The sloppiness was on such a grand scale as to hamper and often prevent prosecution of those who committed fraud.
    The report directly implicated the John Kerry campaign and get-out-the-vote- organizations allied with the Kerry campaign in wide spread illegal voting committed by campaign workers, many of whom were from out of state. The most common abuse made use of by these groups was the same-day voter registration law, they registered and cast votes at multiple locations.Local election officials asking for proof of residence were often presented with Kerry campaign staff members who were registered voters who vouched for them by corroborating their residency. Other staff members who were deputy registrars for this election registered these individuals as Milwaukee residents, bypassing election officials altogether. The report goes on to detail the actions of the campaign and 527 of it's staff members as violations Wisconsin law.


    In 2005, the U.S. Government Accountability Office reported that up to 3% of 30,000 people called for jury duty from voter registration rolls over a two year period in just one district court were not U.S. Citizens.
    Looking at the close margins in recent election years, 3% of registered voters would be more than enough to sway elections in a number of elections.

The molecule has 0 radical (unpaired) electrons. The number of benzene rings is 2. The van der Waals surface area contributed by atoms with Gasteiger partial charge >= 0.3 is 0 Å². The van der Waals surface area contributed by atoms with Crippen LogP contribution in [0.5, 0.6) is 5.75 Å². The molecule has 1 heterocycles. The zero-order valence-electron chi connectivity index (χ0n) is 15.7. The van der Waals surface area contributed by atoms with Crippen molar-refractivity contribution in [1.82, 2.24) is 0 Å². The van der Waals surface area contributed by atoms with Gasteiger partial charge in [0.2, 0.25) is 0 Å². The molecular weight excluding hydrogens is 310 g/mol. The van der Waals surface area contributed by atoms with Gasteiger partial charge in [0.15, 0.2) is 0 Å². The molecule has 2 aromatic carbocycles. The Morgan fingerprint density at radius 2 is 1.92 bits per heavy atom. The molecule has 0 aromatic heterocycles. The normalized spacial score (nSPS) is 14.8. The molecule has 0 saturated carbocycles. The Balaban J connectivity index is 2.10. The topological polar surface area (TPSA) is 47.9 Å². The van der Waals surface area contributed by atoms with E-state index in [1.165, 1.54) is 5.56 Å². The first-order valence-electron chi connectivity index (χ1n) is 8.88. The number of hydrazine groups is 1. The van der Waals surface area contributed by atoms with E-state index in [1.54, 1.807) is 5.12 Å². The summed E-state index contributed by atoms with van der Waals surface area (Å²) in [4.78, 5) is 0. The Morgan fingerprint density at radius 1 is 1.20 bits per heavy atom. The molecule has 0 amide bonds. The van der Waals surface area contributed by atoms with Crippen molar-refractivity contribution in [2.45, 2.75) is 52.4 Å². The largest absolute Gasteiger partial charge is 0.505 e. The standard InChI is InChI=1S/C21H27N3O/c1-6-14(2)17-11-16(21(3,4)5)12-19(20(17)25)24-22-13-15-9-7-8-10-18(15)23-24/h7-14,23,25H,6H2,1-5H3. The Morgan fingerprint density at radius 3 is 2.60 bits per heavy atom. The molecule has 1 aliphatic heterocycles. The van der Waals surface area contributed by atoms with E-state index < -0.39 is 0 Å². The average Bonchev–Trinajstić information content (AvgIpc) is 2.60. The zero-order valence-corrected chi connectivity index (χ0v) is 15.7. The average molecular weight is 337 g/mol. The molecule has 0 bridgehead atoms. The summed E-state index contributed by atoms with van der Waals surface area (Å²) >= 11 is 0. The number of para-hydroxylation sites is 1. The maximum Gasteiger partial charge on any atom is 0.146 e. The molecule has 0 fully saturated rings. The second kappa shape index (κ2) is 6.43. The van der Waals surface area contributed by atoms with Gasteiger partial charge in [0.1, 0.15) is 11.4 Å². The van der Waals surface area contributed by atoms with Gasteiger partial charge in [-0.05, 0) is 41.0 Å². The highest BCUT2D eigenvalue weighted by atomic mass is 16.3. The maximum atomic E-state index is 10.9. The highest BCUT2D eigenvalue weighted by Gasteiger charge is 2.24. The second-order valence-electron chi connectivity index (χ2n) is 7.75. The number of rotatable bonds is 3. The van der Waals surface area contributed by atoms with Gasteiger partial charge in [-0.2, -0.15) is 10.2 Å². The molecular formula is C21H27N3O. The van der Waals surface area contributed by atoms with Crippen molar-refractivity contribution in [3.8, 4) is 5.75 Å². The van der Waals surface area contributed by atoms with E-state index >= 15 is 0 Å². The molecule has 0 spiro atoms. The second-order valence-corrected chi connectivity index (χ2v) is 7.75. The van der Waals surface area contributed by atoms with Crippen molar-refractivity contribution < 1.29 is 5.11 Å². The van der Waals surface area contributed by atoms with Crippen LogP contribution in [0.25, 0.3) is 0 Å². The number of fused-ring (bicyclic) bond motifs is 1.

Stop trying to pretend the problem doesn't exist.













  • GQjock

    Posts: 11649

    Mar 13, 2012 8:05 PM GMT
    OH WAIT Where's Breitbart ?

    Oh ..... icon_cool.gif
  • Bigolbear

    Posts: 528

    Mar 13, 2012 8:19 PM GMT
    Christian73 said
    Larkin saidI've honestly never understood the hysteria over voter ID laws... or how it's supposed to "suppress" votes.

    I need an ID to buy groceries on my credit card, get on an airplane, and order a beer, but not vote for President of the United States? Why is voting the only right that somehow mysteriously is getting suppressed by requiring that you meet the basic legal minimum for expressing it?


    Because having an ID is not the "basic legal minimum" as this ruling points out.

    Further, voting fraud is such a miniscule problem in the United States that these "laws" would prevent millions of Americans from voting to stop a handful of false votes from being cast. So suppressing the vote is a MUCH bigger distortion of the electorate. And since the poor, elderly and students are disproportionately effected by these laws, they end up targeting specific groups of people.